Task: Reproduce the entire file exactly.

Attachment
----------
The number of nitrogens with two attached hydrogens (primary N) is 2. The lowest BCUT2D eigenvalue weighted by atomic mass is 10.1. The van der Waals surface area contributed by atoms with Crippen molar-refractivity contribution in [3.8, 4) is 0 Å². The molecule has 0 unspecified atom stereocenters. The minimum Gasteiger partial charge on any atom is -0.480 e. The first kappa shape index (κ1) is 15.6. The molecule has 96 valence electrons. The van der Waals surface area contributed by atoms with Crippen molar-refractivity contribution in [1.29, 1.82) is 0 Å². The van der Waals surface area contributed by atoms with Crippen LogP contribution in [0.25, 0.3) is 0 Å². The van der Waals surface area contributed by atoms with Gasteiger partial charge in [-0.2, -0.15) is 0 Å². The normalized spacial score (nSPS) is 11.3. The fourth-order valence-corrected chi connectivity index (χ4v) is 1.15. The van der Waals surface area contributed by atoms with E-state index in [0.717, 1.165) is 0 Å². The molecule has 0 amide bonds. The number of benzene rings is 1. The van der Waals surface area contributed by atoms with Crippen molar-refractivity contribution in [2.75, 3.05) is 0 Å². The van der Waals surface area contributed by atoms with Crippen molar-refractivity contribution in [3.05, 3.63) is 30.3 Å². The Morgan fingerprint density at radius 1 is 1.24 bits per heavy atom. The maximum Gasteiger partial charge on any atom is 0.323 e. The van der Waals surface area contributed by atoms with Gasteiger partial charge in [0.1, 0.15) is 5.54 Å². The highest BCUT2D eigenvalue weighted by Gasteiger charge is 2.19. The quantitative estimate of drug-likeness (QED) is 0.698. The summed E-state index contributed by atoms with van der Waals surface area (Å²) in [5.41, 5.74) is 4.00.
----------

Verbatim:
The number of nitrogens with two attached hydrogens (primary N) is 2. The lowest BCUT2D eigenvalue weighted by atomic mass is 10.1. The van der Waals surface area contributed by atoms with Crippen molar-refractivity contribution in [3.8, 4) is 0 Å². The molecule has 0 unspecified atom stereocenters. The minimum Gasteiger partial charge on any atom is -0.480 e. The first kappa shape index (κ1) is 15.6. The molecule has 96 valence electrons. The van der Waals surface area contributed by atoms with Crippen molar-refractivity contribution in [1.29, 1.82) is 0 Å². The van der Waals surface area contributed by atoms with Crippen LogP contribution in [0.25, 0.3) is 0 Å². The van der Waals surface area contributed by atoms with Gasteiger partial charge in [-0.2, -0.15) is 0 Å². The normalized spacial score (nSPS) is 11.3. The fourth-order valence-corrected chi connectivity index (χ4v) is 1.15. The van der Waals surface area contributed by atoms with E-state index in [0.717, 1.165) is 0 Å². The molecule has 0 amide bonds. The number of benzene rings is 1. The van der Waals surface area contributed by atoms with Crippen molar-refractivity contribution in [2.75, 3.05) is 0 Å². The van der Waals surface area contributed by atoms with Crippen molar-refractivity contribution in [3.05, 3.63) is 30.3 Å². The Morgan fingerprint density at radius 1 is 1.24 bits per heavy atom. The maximum Gasteiger partial charge on any atom is 0.323 e. The van der Waals surface area contributed by atoms with Gasteiger partial charge in [0.1, 0.15) is 5.54 Å². The highest BCUT2D eigenvalue weighted by Gasteiger charge is 2.19. The quantitative estimate of drug-likeness (QED) is 0.698. The summed E-state index contributed by atoms with van der Waals surface area (Å²) in [5.41, 5.74) is 4.00.